Overcoming Stage Fright

 

During my freshman year of high school, I realized I had a problem ― a big problem as a musician and an actor: I had stage fright.

Actually, it wasn’t so much stage fright as it was audition fright. The few times I’d auditioned for something, I became so nervous that I couldn’t perform with any competence. And if I froze on a line or choked on a musical phrase, I’d lose the part. Game over.

My first audition, I tensed up. My stomach felt sick, and I couldn’t stop my hands from shaking. I nearly left before my audition was over. The performance was terrible, abhorrent even.

Well, that’s where my performance life should have ended, right?

No. I did another audition. And, to no great surprise, the results were much the same.

Okay, this is where I give up, yes?

Nope. I auditioned again.

I auditioned again and again and again. Dance, chorus solos, orchestra class, musicals, I auditioned over and over because I knew that the only way to desensitize myself to the experience was to expose myself to it until something changed.

Fortunately, I didn’t just put myself out there over and over without making adjustments. I tried closing my eyes. I tried picturing everyone in their underwear (and that definitely doesn’t work, by the way). And I tried talking to the judges about my fright before hand.

Over the course of 4 years, I eventually found methods that removed the issue. And it’s a good thing too, because by that time, I had to prepare my audition for music conservatory. And that’s where it really mattered.

If you’re suffering from stage fright, and you’re not sure what to do, here are 3 tips I learned that will help you perform with grace, and kick the stage fight blues for good.


Prepare. Prepare. Prepare.

Need I say it again? It seems obvious. Of course you’re going to prepare for an audition or performance. Why wouldn’t you?

But many people only half prepare for the big day. They may memorize their lines, but fail say them exactly the way they should be said over and over. They may learn the song, but they don’t drill every phrase, exactly where they want to place their tongue, and exactly how much vibrato they want to place on a singular note.

Your material needs to become second nature. You need to become so familiar with what you’re performing that you can solve a quadratic equation while elegantly executing your part. Anything short of a gunshot to the head shouldn’t be able to shake you.

Because when you’ve locked in with your performance, you can be as afraid as you want, but you’re still going to nail that tricky guitar lick. It has moved into the zone of muscle memory.


Find Your Center

Find your center. Your cream-filled center if you happen to be a twinkie. I include this because after working with many actors and musicians, this seems to be the most common method for shaking off the nerves (this actually doesn’t work too well for me, but it works for almost everyone else).

You need to find who you are outside of the performance, and grab hold of that person. Quiet your fears and concerns. Tune out your internal critic. Forget that there's an audience that may or may not be judging your every move. This is about you and your connection with the work.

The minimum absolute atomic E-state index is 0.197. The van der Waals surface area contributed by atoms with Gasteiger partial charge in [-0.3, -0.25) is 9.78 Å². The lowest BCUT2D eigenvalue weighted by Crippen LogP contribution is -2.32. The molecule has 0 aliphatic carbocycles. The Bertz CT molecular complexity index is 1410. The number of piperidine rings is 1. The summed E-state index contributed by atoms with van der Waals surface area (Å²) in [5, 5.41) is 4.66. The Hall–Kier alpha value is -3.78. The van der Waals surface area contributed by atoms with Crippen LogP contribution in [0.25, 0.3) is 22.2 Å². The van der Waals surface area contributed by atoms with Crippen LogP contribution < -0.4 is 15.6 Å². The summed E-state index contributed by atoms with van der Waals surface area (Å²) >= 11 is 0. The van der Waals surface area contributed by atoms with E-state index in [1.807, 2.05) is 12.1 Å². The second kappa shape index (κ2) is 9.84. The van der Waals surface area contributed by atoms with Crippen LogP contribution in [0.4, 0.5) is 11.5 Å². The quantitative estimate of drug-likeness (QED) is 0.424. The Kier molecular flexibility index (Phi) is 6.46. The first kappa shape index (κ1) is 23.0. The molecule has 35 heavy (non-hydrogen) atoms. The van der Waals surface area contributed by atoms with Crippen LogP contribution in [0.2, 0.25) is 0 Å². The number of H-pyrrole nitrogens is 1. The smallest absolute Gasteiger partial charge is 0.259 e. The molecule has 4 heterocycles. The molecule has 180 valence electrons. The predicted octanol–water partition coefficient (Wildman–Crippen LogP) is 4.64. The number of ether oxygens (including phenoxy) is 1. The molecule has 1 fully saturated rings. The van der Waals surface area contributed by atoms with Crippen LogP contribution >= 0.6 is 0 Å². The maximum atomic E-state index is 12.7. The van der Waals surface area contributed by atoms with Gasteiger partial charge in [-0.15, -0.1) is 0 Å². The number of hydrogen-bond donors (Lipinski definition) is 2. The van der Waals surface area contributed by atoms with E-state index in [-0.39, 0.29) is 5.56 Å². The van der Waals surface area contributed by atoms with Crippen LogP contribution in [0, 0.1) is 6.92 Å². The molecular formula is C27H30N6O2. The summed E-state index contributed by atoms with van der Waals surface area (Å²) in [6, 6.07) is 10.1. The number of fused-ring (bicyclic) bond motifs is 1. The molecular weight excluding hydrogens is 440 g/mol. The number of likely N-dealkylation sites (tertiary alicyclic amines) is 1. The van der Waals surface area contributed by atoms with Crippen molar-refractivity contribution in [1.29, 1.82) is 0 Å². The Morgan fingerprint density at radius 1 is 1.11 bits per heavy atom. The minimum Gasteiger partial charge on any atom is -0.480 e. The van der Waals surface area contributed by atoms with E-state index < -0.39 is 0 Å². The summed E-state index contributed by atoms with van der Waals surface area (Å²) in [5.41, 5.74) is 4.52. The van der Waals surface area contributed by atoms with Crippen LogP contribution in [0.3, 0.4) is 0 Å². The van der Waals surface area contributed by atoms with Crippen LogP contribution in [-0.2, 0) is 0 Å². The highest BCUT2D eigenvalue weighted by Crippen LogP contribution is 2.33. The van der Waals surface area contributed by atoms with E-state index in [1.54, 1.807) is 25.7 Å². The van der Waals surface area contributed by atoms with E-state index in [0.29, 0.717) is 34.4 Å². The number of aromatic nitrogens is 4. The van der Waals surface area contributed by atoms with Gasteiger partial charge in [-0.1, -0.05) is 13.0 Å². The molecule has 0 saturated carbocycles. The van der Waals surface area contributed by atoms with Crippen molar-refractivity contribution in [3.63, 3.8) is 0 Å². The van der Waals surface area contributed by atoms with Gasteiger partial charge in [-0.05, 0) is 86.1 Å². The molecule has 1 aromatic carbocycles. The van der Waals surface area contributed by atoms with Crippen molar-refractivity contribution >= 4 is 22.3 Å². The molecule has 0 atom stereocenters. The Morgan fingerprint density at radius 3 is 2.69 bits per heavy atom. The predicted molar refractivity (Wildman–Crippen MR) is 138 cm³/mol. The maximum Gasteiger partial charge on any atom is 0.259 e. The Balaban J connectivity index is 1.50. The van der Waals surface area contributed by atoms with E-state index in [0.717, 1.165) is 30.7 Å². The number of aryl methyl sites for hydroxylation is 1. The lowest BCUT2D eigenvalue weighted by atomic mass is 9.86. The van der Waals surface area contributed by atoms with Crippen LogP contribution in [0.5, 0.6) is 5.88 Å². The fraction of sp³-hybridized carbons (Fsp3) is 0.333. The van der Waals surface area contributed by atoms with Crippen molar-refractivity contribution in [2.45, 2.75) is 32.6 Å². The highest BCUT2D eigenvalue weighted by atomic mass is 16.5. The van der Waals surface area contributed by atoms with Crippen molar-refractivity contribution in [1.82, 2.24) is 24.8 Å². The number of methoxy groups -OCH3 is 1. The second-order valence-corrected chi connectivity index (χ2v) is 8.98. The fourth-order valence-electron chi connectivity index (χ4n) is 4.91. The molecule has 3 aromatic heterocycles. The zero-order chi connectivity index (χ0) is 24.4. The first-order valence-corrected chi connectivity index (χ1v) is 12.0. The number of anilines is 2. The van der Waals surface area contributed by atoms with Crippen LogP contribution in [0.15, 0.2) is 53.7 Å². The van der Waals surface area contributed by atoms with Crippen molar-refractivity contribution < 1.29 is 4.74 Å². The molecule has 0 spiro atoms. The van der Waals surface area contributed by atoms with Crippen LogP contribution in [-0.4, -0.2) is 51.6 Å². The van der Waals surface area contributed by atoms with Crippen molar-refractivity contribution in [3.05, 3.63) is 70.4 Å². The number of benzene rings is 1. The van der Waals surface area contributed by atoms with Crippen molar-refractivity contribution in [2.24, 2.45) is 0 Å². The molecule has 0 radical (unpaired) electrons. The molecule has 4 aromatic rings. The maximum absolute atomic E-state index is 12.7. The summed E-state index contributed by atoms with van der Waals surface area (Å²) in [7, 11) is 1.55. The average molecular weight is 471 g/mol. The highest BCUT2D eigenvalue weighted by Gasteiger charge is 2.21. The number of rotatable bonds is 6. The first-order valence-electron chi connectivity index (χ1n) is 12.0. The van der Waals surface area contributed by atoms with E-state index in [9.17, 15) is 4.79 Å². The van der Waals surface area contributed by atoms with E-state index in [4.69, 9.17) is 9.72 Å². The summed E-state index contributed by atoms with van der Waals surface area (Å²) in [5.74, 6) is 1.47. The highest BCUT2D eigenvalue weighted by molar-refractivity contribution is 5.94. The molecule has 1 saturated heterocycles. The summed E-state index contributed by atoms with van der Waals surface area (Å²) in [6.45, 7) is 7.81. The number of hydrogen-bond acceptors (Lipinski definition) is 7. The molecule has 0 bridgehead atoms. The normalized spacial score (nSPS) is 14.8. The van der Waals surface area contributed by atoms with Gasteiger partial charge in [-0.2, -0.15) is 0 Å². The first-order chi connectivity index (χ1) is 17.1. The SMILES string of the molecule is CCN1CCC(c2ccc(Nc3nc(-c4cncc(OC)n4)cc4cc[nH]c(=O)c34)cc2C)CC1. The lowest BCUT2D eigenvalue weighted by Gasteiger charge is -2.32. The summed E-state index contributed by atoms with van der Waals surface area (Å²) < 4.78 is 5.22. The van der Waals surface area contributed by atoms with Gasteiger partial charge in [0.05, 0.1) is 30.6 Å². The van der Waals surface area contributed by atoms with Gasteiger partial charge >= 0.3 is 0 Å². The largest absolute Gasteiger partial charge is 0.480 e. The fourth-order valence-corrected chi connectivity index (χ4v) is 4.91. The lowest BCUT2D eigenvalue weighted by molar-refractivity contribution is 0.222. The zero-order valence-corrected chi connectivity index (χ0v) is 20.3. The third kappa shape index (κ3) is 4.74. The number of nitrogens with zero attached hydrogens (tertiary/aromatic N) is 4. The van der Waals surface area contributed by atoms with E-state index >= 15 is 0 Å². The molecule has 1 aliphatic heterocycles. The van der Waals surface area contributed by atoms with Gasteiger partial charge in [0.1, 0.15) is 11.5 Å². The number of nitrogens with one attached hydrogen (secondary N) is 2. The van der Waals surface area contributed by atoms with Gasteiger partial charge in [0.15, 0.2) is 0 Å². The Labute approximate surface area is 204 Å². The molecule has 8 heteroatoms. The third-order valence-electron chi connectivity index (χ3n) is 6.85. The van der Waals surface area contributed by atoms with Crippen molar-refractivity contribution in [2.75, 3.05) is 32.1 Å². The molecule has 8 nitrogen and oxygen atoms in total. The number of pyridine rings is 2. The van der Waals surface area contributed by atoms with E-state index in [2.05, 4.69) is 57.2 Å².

@@When you walk on stage, there’s nothing else that matters.@@ You’re completely in the moment. You’re completely in flow. Now, I said this method doesn’t work best for me, but when I walk on stage, I’m completely in the moment and in a state of flow.


You’re Not Afraid. You’re Excited.

There’s something curious about nervousness and fear. It’s almost the same physiological response to a situation as excitement. The fear response we tend to view in a negative light. The excited response we tend to view as good.

I’m the kind of person who can talk myself out of something I know to be true. This is a dangerous ability in many situations, but when it comes to stage fright, it’s perfection.

You’re excited, not afraid. You’re about to do something awesome that you’ve worked really hard on. Go talk to someone. Smile. Laugh and talk about something funny. If you’re like me, you can hack yourself into thinking you’re pumped up.

I do this literally until the moment I step on stage. Once I’m on stage, I’m in the moment, because there hasn’t been any time to think about anything else but the moment. I fall into flow instantly.


A Little More About Being in the Moment

Do you remember having stage fright as a child? Many children don’t have stage fright in youth, but, as they get older, somehow it emerges.

Children are almost always in the moment. They rarely worry. They have almost zero inhibitions. If you ask a seven-year-old where they see themselves in 10 to 15 years, they likely won’t have a prepared answer, because the future is irrelevant.

@@What is relevant is today. This very minute. Right here. Right now.@@

When you’re in the moment, there’s no future or past. There’s no criticism of a job poorly done or someone remembering you as the worst performance they’ve ever seen. There’s only you, the world, and what you’re about to show it.

Find that, and the fear can never control you again.


What About You?

I hope this gave you a few ideas to try before your next audition or performance. If so, please share it with someone who might need it.

Do you suffer from stage fright?

What have you done to overcome it?

Leave a comment below and let me know!